pronounced 'koo-nan-nyee'

7 AUGUST 2013

'kunanyi' has been officially gazetted and is now recognised as the indigenous name for Mount Wellington.

MWCC has welcomed the dual-naming policy as a step towards broader recognition of Tasmania's first peoples - and we hope one day this could possibly go further in the same way that 'Uluru' has completely replaced what was known as 'Ayers Rock'.

Throughout its history, the mountain has in fact had many names. During early colonisation the mountain changed 'European' names several times, from Skiddaw, Montagne du Plateau, to Table Hill.  It was known for a several decades as Table Mountain after its twin cousin overlooking Cape Town, South Africa. Eventually someone thought naming it after an English Duke was a good idea and Mount Wellington stuck.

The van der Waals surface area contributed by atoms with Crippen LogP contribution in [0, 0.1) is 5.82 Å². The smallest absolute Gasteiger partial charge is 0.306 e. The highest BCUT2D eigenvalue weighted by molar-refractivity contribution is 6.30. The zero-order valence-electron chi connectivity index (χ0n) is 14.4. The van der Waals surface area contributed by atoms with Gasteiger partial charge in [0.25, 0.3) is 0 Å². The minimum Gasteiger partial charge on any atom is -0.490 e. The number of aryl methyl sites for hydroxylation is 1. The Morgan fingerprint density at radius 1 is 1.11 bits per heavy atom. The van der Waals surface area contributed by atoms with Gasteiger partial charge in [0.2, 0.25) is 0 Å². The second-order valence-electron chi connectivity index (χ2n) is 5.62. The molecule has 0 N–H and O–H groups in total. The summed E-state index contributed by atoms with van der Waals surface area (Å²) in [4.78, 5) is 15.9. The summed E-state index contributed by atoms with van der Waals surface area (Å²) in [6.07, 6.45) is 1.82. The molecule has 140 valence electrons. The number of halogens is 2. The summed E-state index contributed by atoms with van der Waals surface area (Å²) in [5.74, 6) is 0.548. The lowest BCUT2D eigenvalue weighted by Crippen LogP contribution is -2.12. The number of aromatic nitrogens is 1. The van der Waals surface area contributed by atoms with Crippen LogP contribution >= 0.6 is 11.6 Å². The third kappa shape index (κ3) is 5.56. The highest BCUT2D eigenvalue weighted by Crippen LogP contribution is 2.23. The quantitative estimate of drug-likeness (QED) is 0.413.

Indigenous cultures also gave the mountain multiple names. It appears Unghbanyahletta and Poorawetter were the more commonly used names prior to English colonisation among the South East Nation, but a clever and recent project to reconstruct a singular language for all Aboriginal Tasmanians - palawa kani - gave birth to the name kunanyi, meaning 'mountain'.

MWCC embrace the name 'kunanyi' due to the cultural healing it represents.

Our proposal includes a Pinnacle Centre which will encompass an interpretation experience. Tours will take all visitors to the mountain on a journey of discovery through its fascinating and largely untold geological formation, aboriginal heritage and colonial adaption.

We have begun collaborative work with various indigenous stakeholder groups to ensure this unique heritage is both properly interpreted for broader appreciation, and greater respect for the mountain's long significance to all humans.